Most of you will know him only from the much-repeated A Christmas Story movie.
And that is a real shame too.
Moriah Jovan wrote The unsung hero earlier this week.
And now one of those unsung heroes — the first wife of writer Raymond Carver — zoomed onto the Internet to Comment on a review of a biography of her husband.
I must quote:
I wish Brad Gooch would have to sell his home in order for his spouse to attend his last two treatment centers, and the treatment center before–three courses of treatment–all paid from house money, in order for his spouse’s life, and in my case’s, my spouse’s brilliant writing career, to both be saved. It might eliminate some of the facile, arrogant appraisals of other people’s efforts and lives. Added to that, he should have to find those treatment venues and stand in pay phones and beg for a bed for his spouse. Then he should have to transport the spouse there, and hold the spouse’s hand and dry the spouse’s tears until the spouse is stable enough to stay. “Then he should do without a home for many, many years after that first owned house was sold.
Then the illustrious Mr. Gooch ought to sit right down and write the equivalent of WILL YOU PLEASE BE QUIET, PLEASE, FURIOUS SEASONS, BEGINNERS/WHAT WE TALK ABOUT WHEN WE TALK ABOUT LOVE, CATHEDRAL, WHEN WATER COMES TOGETHER WITH OTHER WATER, WHERE I’M CALLING FROM, AND MORE.
I DOUBT, HOWEVER, THAT MR. GOOCH COULD OR WOULD DO THAT, AS MOST WANNABEES ARE INCAPABLE OF DOING WHAT THE OBJECT OF THEIR ANALYSIS DOES, WITH BOTH GREAT ARTISTRY AND BASIC, INBORN TALENT.
We see the starring artist. The supporting cast are always invisible.
This is Jane Friedman.
She has a track record of dragging print book publishing into the modern world with several innovations.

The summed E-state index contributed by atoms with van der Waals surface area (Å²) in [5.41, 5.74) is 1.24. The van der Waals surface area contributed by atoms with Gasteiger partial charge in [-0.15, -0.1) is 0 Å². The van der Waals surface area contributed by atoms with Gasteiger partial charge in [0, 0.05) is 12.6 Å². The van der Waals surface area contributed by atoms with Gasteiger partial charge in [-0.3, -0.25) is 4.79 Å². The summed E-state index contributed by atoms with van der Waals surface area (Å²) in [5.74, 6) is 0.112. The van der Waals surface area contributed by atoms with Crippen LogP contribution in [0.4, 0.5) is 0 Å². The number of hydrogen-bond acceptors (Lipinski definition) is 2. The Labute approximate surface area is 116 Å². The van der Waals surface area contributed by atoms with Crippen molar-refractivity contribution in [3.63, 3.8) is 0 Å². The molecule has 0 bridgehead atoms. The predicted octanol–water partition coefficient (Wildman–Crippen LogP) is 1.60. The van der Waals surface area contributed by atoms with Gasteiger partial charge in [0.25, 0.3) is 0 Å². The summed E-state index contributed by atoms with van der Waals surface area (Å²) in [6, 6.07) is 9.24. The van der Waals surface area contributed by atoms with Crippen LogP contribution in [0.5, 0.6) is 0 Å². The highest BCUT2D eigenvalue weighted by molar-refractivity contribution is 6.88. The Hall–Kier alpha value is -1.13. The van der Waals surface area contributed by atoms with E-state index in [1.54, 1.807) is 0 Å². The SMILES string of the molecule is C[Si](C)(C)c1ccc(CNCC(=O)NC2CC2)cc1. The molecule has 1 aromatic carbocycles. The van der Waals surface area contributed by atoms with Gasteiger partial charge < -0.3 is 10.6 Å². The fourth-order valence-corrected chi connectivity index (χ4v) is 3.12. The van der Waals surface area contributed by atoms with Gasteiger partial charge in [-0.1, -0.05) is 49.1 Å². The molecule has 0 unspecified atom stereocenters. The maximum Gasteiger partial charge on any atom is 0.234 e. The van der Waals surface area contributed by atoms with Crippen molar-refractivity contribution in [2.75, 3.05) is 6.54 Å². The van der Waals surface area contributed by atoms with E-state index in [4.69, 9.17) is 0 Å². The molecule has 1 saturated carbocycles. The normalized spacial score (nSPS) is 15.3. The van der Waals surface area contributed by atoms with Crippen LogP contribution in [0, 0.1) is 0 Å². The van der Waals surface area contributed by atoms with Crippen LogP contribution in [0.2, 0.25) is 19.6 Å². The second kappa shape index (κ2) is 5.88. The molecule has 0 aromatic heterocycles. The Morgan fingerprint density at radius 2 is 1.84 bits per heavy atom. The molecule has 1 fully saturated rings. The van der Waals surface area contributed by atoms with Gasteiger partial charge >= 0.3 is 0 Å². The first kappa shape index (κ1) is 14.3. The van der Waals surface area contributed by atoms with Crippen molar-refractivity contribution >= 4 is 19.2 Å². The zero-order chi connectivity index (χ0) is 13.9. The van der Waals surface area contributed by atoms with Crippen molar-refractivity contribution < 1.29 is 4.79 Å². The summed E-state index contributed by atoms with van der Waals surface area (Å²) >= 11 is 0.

She was thanked for her service by being kicked to the curb.
She is out for revenge with a new venture, Open Road Integrated Media, in which she will probably drag book publishing into the twenty-first century.
Tomorrow, she will be in a Twitter chat with the Follow The Reader crew. To join in, Follow The Reader recommends using TweetChat and the hashtag #followreader. The chat will run from 4PM to 5PM EST. A transcript will appear sometime later at the Follow the Reader blog.
Sometimes I can attend these, sometimes I can’t.
In the event I can’t, here is my question for Jane Friedman: What makes you think you have any place in the future of publishing given you’ve come from dying and suicidal print?
She could reply in a Comment, should she wish.
This is a real shock. A Kirkus blurb was money in the bank for a book.
It will be interesting to see which book now has the odd distinction of having gotten the final blurb from Kirkus.
Wikipedia entry: Kirkus Reviews
The third major publishing house in two days has decided to delay the electronic-book publication of some titles next year, as the debate over the timing and pricing of e-books heats up.
In an interview, Brian Murray, chief executive of News Corp.’s HarperCollins Publishers, said that beginning in January or February, HarperCollins will delay the e-book publication of five to 10 new hardcover titles each month. The delays are expected to range from four weeks to six months, depending on the book.
Never in the history of book publishing has reality avoidance been this high.